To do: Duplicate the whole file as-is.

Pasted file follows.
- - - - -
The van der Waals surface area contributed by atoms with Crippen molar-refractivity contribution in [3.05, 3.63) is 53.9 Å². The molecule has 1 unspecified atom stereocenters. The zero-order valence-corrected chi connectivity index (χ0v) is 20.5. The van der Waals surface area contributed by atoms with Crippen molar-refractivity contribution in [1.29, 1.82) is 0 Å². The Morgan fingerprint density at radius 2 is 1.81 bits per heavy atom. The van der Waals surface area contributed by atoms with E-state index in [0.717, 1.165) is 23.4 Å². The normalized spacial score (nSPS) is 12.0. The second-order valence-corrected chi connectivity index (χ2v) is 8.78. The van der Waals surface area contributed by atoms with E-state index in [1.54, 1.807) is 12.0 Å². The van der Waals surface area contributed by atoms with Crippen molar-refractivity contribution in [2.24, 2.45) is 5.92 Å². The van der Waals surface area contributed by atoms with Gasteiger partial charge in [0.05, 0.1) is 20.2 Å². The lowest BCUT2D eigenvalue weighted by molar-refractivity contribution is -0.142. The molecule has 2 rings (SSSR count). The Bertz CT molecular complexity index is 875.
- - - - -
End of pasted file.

The van der Waals surface area contributed by atoms with Crippen molar-refractivity contribution in [3.05, 3.63) is 53.9 Å². The molecule has 1 unspecified atom stereocenters. The zero-order valence-corrected chi connectivity index (χ0v) is 20.5. The van der Waals surface area contributed by atoms with Crippen molar-refractivity contribution in [1.29, 1.82) is 0 Å². The Morgan fingerprint density at radius 2 is 1.81 bits per heavy atom. The van der Waals surface area contributed by atoms with E-state index in [0.717, 1.165) is 23.4 Å². The normalized spacial score (nSPS) is 12.0. The second-order valence-corrected chi connectivity index (χ2v) is 8.78. The van der Waals surface area contributed by atoms with E-state index in [1.54, 1.807) is 12.0 Å². The van der Waals surface area contributed by atoms with Crippen molar-refractivity contribution in [2.24, 2.45) is 5.92 Å². The van der Waals surface area contributed by atoms with Gasteiger partial charge in [0.05, 0.1) is 20.2 Å². The lowest BCUT2D eigenvalue weighted by molar-refractivity contribution is -0.142. The molecule has 2 rings (SSSR count). The Bertz CT molecular complexity index is 875.